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What is the role of permaculture in a yoga community based on 86 acres of agricultural land? Below is an excerpt from an online article published in Permaculture Magazine.

Students of the Yoga Teacher Training harvest rose hips in the garden.

At the Sivananda Ashram Yoga Farm in Grass Valley, California, daily life can be an interesting and exacting experience. For one, things are done differently than the ‘status quo’ and strict yogic guidelines are followed. We follow a vegetarian diet and stick to a disciplined schedule that involves daily meditation and yoga.

Spiritual community is at the core of the lifestyle at the Yoga Farm. The primary focus and mission of the Sivananda organization is the dissemination and propagation of classical yoga. We teach yoga from a holistic perspective and it is a way of life rather than solely physical exercise. 

Our director and head teacher Swami Sitaramananda often jokes that the Yoga Farm ‘grows yogis’. For a long time, that statement was exclusively true. Until relatively recently, the Yoga Farm didn’t produce crops for harvest, despite the fact that the 35 hectare (86 acre) property is designated as agricultural land to the U.S. government. 

Permaculture Design Course students lay straw down on a swale that they just dug in the garden

Developing the Farm

The Yoga Farm was established in 1971 and the first garden was planted in the early ’90s. Since then we’ve expanded our garden, added a greenhouse, llama/alpaca/goat pen, solar panels, orchards and lavender fields. These projects and more were possible because of the dedication of our volunteers. It is the spirit of volunteerism that allows the community to flourish.

Everyone who lives at the Ashram, even the director, is a volunteer. And to be honest, we are often short handed. For this reason, it can be a challenge to see certain projects come to fruition – especially permaculture projects

A permaculture service day volunteer helps plant a peach tree guild with clover, oregano, lupine, daffodils, lavender and more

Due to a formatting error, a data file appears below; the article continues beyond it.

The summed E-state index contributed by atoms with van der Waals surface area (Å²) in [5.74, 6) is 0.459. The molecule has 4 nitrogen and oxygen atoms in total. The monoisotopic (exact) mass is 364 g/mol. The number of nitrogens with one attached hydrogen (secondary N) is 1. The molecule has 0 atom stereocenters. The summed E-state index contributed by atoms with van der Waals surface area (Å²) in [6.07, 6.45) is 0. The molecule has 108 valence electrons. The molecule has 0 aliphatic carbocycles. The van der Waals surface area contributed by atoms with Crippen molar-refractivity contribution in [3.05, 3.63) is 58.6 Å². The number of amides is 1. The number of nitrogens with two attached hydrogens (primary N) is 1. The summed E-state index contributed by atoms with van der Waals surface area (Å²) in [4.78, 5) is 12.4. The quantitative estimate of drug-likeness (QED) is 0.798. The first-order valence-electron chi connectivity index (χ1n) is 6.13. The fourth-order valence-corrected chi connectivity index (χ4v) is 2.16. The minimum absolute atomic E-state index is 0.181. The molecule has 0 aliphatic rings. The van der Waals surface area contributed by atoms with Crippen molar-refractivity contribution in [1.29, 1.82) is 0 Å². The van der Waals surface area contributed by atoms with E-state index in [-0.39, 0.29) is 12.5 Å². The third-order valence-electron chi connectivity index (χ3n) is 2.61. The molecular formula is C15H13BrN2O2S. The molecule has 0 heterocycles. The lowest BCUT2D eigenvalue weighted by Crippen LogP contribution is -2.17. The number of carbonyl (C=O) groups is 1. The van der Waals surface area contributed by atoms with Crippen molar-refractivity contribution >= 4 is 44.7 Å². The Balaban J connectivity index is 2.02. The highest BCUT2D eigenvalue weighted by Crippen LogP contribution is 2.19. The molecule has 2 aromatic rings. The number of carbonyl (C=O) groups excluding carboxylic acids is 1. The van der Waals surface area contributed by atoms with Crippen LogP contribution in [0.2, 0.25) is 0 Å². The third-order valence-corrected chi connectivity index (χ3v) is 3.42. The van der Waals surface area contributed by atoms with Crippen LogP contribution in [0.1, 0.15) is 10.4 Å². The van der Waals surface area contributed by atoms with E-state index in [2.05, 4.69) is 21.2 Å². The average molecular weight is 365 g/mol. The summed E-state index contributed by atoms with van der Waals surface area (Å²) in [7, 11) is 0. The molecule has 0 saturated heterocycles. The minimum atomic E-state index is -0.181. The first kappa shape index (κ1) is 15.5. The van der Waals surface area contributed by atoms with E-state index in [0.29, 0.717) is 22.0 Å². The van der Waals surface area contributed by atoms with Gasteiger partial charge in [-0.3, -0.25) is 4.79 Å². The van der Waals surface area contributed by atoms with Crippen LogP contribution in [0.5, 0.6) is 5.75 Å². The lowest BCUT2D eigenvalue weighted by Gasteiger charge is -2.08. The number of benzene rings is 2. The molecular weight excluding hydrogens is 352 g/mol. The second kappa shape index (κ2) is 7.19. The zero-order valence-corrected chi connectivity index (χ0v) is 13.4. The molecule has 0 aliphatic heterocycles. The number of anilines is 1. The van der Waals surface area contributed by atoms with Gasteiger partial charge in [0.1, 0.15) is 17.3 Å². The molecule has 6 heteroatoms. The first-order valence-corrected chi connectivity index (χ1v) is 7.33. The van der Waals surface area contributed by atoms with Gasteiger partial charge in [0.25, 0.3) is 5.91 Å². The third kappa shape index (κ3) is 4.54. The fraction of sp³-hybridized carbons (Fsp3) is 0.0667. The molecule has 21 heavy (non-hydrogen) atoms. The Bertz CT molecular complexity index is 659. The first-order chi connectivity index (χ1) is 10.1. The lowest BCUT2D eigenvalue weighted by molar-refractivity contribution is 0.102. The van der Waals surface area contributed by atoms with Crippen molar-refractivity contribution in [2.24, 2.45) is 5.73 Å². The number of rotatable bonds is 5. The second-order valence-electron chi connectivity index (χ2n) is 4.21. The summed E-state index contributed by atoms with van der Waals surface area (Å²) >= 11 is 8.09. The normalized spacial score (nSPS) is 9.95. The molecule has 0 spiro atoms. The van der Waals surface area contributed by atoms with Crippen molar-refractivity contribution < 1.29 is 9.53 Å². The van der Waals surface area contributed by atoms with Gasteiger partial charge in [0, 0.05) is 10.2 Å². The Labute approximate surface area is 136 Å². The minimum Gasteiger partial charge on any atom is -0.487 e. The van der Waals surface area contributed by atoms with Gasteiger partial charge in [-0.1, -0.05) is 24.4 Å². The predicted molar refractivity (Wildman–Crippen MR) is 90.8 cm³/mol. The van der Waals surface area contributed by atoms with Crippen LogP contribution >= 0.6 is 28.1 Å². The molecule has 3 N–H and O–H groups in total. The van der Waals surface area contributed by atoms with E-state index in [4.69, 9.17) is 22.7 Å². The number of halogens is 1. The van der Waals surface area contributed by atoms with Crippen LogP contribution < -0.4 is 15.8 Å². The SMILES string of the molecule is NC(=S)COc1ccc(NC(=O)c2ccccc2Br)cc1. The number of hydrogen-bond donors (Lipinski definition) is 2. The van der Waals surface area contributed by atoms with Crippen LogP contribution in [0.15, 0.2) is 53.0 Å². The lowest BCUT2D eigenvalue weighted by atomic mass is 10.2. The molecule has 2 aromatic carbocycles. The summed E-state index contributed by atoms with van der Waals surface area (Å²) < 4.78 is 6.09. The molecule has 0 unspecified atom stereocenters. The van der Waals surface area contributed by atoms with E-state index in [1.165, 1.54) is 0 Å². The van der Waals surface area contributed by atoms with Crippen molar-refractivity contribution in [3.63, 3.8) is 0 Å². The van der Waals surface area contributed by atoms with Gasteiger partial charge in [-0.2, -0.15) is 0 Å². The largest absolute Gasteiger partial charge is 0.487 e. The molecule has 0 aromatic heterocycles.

We’ve implemented small and slow solutions where we can: struggling fruit tree guilds here and there, dappled hugelkultur and sheet mulching in the garden, experiments with polycultures, composting, no-till methods in the lavender fields, fertilizing with on-site pond algae and llama manure … the list goes on. Often, projects are started and then fall apart until somebody comes along and revamps it.

Despite these challenges, community continues to present itself as the most valuable resource. As many permaculturists and gardeners know, many hands makes light work. Many hands also makes that work more enjoyable.

As somebody who wants to see permaculture projects thrive, I’ve learned that collaboration is vital. Guided by permaculture principles, below are some practical ways that we’ve expanded our permaculture department with the help of our community.

A Yoga Farm staff member uses a hula hoe to weed around the bases of young lavender plants, leaving the rest as groundcover

Observe and Interact

Interestingly, the Sanskrit word ‘Śuśrūsate’ translates to ‘the desire to listen to’ and ‘to serve’. The two meanings go hand in hand. For me, that is an indispensable lesson. When I first arrived at the Yoga Farm, I wasn’t good at listening. One could say I was overzealous in wanting to implement permaculture.

I got frustrated because there wasn’t enough time or people to do it at the scale I wanted. My ego got in the way and I started criticizing everything around me for not being ‘permaculture-y enough’. The longer I stayed, watching and participating in the community, I realized that my narrow ideas of ‘how it should be’ were limiting my capacity to see ‘what could be’.

Once my mind and emotions calmed down, I was able to take a step back and really listen. I was able to surrender and let go of my preconceived notions and judgements. I learned that before trying to change a system, it’s best to learn how it works. 

A group of garden volunteers smile in the sunshine.

I learned that the primary driving force behind the community was yoga and selfless service, not permaculture. Although permaculture was valued and desired, it was seen as a means to an end. It was only one of many methods to reach the organization’s mission of inner and outer peace.

This new-found clarity helped me collaborate with others without agitating the community structure. To do that, I had to stop trying to assert my own structure. As soon as I aligned with the systems already in place, the next steps became obvious.



Author

Colin Eldridge (Krishna Das)

Krishna Das teaches and helps coordinate Yoga and Permaculture programs at the Sivananda Yoga Farm.

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